Kashmir problem and terrorism issues must be resolved

The Srinagar-Leh highway that connects Kashmir with the Indian region of Ladakh. The average snow buildup in the rocky territory normally stays in the level of 15 to 25 meters. Closed for a half of each year, the highway usually opens up in late spring and travelers on the pass have to deal with snowstorms, fierce air currents, and dangerous circumstances.

Yawar Nazir / Getty Images

The Srinagar-Leh highway that connects Kashmir with the Indian region of Ladakh. The average snow buildup in the rocky territory normally stays in the level of 15 to 25 meters. Closed for a half of each year, the highway usually opens up in late spring and travelers on the pass have to deal with snowstorms, fierce air currents, and dangerous circumstances.

Jammu and Kashmir was a former princely state where a large number of people were killed and others were driven away by the violence during the partition. Since then, India and Pakistan have fought multiple wars over the region — both countries claim the region in full but control only parts of it. Many have raised concerns over violence and human rights abuses in both India-controlled Jammu and Kashmir, as well as in Pakistan-controlled Azad Kashmir and Gilgit-Baltistan region.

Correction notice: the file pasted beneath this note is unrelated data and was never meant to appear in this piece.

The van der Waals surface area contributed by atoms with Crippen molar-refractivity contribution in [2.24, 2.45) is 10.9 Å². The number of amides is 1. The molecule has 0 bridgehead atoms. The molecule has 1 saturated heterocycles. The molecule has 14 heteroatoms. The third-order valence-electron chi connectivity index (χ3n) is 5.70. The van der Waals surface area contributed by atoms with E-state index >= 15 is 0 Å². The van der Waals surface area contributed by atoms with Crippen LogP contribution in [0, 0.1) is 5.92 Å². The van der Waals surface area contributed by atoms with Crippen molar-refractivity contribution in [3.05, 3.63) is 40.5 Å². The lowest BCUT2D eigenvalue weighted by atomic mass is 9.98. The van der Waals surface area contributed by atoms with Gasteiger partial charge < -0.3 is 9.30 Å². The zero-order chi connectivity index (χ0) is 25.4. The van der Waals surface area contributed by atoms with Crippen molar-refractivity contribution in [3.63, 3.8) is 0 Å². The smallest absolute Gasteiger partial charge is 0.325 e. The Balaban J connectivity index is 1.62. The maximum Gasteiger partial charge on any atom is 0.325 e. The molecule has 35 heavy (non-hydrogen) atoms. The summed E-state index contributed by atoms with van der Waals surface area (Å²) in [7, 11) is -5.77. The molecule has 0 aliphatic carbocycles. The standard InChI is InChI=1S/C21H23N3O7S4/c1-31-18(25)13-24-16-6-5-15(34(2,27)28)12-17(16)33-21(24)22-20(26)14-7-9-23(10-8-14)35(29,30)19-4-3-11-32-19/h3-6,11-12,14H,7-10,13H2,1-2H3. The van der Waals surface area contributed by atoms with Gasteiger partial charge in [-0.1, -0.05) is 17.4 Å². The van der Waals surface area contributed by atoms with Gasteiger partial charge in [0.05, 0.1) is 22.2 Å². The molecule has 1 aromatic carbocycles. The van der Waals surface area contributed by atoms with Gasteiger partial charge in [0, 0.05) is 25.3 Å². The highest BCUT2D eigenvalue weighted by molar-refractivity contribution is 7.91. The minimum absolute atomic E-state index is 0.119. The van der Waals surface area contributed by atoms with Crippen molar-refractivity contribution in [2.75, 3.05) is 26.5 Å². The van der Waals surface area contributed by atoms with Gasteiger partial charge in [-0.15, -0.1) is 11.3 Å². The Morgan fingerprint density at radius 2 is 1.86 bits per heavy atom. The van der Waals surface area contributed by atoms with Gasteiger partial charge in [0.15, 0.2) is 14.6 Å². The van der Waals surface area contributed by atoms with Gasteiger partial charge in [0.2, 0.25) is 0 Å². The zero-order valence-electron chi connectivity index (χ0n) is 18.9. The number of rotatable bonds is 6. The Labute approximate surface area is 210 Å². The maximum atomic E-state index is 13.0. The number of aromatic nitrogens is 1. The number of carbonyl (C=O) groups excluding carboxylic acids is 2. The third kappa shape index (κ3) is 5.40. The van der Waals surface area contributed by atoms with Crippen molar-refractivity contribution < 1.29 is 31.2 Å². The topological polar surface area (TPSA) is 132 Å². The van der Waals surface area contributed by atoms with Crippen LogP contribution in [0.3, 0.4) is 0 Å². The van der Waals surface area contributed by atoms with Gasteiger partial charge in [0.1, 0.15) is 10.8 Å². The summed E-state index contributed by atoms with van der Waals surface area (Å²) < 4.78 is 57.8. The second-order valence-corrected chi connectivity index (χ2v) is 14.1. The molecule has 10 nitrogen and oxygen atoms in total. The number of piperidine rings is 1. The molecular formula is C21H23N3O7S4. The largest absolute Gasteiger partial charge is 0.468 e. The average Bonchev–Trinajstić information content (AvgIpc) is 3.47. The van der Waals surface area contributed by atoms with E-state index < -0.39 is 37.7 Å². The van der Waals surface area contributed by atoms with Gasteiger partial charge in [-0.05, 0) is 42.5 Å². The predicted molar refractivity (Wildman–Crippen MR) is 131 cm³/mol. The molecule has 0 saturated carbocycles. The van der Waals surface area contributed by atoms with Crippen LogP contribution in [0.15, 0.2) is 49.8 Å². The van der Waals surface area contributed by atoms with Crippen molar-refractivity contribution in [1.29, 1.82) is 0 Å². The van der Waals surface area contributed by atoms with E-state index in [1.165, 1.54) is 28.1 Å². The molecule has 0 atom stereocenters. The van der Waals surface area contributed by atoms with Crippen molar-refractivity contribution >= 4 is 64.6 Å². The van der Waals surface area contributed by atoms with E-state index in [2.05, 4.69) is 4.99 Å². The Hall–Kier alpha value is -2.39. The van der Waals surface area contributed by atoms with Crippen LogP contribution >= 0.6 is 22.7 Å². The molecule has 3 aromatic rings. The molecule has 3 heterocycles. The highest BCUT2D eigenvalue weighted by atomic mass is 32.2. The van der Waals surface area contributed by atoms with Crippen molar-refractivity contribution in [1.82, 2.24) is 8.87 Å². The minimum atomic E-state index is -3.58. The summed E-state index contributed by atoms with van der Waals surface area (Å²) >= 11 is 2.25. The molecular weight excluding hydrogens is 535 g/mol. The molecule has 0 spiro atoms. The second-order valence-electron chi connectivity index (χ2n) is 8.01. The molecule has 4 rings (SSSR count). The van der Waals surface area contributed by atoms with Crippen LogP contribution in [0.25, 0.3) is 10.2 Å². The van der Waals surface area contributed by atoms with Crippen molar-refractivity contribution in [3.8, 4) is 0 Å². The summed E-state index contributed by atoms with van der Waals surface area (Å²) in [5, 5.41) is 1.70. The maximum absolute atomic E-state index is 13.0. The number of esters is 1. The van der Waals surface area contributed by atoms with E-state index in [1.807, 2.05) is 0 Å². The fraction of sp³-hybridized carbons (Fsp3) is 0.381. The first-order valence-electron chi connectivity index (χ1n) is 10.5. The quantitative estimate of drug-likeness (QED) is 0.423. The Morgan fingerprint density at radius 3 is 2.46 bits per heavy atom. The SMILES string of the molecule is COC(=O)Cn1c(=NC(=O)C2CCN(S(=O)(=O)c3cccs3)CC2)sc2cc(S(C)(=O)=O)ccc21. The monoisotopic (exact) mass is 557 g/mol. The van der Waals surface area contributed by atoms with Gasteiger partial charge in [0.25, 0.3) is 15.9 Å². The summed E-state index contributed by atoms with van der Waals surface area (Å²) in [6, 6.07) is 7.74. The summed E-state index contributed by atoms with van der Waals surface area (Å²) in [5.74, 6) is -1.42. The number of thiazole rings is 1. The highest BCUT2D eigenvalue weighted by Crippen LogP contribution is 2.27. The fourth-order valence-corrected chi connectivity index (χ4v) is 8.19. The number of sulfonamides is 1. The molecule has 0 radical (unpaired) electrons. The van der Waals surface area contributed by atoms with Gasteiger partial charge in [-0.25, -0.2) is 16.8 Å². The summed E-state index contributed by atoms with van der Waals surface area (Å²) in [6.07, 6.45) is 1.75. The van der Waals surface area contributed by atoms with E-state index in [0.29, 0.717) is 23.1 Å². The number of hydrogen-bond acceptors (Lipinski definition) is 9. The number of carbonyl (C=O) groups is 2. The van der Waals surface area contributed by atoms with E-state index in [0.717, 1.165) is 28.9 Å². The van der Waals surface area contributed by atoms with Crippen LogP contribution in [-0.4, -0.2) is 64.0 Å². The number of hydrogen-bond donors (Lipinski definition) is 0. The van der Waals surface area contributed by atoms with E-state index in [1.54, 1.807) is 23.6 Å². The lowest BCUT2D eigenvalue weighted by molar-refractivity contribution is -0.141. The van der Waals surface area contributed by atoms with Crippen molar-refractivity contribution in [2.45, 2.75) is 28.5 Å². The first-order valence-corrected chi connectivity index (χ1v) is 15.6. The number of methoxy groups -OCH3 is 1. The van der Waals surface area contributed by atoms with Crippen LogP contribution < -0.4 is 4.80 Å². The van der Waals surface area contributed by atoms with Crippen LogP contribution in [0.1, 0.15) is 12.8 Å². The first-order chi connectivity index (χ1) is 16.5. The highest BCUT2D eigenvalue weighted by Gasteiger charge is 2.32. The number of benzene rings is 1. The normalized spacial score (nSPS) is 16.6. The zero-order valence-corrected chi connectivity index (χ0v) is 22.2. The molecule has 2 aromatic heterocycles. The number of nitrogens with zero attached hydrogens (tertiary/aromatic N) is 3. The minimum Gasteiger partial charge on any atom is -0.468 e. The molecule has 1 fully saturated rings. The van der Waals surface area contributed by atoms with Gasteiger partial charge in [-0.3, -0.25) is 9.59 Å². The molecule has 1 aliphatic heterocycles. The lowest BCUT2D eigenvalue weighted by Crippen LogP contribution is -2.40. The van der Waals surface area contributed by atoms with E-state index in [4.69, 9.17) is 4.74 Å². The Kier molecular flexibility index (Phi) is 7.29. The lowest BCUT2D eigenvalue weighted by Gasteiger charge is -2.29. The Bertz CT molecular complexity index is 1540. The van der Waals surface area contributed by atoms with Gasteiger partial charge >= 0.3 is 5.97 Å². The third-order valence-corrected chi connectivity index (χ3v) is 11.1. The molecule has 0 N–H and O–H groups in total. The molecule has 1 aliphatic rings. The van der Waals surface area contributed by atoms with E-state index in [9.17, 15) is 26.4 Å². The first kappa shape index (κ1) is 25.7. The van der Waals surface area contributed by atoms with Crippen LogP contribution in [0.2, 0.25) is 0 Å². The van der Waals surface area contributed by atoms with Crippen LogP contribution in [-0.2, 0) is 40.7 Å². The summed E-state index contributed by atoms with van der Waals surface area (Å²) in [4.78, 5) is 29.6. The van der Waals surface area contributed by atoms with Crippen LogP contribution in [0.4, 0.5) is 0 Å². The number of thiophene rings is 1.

Speaking about India-controlled Kashmir, Munter said: “You have a mainly Muslim population and you have many hundreds of thousands of Indian troops keeping order. That’s really not a sustainable or good situation.”

“It’s not something that Indians want other people to interfere with but until that gets solved, there’s going to be a problem in Kashmir,” he added.

In a recent op-ed piece with Indian newspaper Business Standard, former Indian foreign secretary Shyam Saran said that after the Feb. 14 terror attack, India must examine why so many locals get recruited by terrorist groups operating in the area.

“There have been allegations of intelligence failure but the ability to stop terrorist incidents and apprehending terrorists is most effective if the local populace is ready to provide intelligence that is relatively specific,” Saran wrote. “This is possible only if there is a high level of trust and confidence between the populace and the security forces.”

Pakistan’s problem, according to Munter, is that no one believes they’ve cracked down on the groups like the Lashkar-e-Taiba — which carried out one of the worst terrorist attacks in India’s history — or the Jaish-e-Mohammed, which operate in that region. India has long accused Pakistan of supporting those groups.

“Until the Pakistanis are credible in cracking down on these groups, they’re going to have a problem. Because it’s not every day that America and Iran, for example, stand shoulder-to-shoulder, criticizing the Pakistanis for not cracking down on terrorist groups,” the former envoy said.

Source link

Leave a Comment

Africa's week in pictures: 22-28 February 2019Pakistan prepares to return Indian pilot as confrontation cools